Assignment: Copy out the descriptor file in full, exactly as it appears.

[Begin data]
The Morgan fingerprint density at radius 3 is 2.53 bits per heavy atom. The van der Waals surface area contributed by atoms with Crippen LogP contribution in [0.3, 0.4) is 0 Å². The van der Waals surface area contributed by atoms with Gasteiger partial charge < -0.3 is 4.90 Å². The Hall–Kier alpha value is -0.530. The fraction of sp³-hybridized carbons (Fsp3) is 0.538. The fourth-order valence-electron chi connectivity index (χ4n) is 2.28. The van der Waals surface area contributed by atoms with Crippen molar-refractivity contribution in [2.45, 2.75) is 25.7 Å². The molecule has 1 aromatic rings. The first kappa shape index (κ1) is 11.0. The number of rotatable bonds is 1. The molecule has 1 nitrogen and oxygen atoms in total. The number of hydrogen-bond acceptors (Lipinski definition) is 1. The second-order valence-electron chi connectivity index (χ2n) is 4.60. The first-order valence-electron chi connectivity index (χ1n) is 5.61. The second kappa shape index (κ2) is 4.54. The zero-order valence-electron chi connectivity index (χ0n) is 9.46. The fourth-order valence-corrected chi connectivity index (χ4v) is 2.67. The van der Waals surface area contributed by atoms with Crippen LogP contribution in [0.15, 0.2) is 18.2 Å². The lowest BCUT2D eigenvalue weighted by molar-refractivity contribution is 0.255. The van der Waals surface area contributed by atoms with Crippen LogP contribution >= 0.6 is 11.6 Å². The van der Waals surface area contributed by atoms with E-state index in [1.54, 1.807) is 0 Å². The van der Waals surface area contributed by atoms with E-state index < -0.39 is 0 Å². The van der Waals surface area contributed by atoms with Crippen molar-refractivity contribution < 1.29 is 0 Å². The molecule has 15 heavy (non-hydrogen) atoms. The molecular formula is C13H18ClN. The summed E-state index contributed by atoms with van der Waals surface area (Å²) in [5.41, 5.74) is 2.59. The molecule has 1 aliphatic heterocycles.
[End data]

The Morgan fingerprint density at radius 3 is 2.53 bits per heavy atom. The van der Waals surface area contributed by atoms with Crippen LogP contribution in [0.3, 0.4) is 0 Å². The van der Waals surface area contributed by atoms with Gasteiger partial charge < -0.3 is 4.90 Å². The Hall–Kier alpha value is -0.530. The fraction of sp³-hybridized carbons (Fsp3) is 0.538. The fourth-order valence-electron chi connectivity index (χ4n) is 2.28. The van der Waals surface area contributed by atoms with Crippen molar-refractivity contribution in [2.45, 2.75) is 25.7 Å². The molecule has 1 aromatic rings. The first kappa shape index (κ1) is 11.0. The number of rotatable bonds is 1. The molecule has 1 nitrogen and oxygen atoms in total. The number of hydrogen-bond acceptors (Lipinski definition) is 1. The second-order valence-electron chi connectivity index (χ2n) is 4.60. The first-order valence-electron chi connectivity index (χ1n) is 5.61. The second kappa shape index (κ2) is 4.54. The zero-order valence-electron chi connectivity index (χ0n) is 9.46. The fourth-order valence-corrected chi connectivity index (χ4v) is 2.67. The van der Waals surface area contributed by atoms with Crippen LogP contribution in [0.15, 0.2) is 18.2 Å². The lowest BCUT2D eigenvalue weighted by molar-refractivity contribution is 0.255. The van der Waals surface area contributed by atoms with Crippen LogP contribution >= 0.6 is 11.6 Å². The van der Waals surface area contributed by atoms with E-state index in [1.54, 1.807) is 0 Å². The van der Waals surface area contributed by atoms with E-state index < -0.39 is 0 Å². The van der Waals surface area contributed by atoms with Crippen molar-refractivity contribution < 1.29 is 0 Å². The molecule has 15 heavy (non-hydrogen) atoms. The molecular formula is C13H18ClN. The summed E-state index contributed by atoms with van der Waals surface area (Å²) in [5.41, 5.74) is 2.59. The molecule has 1 aliphatic heterocycles.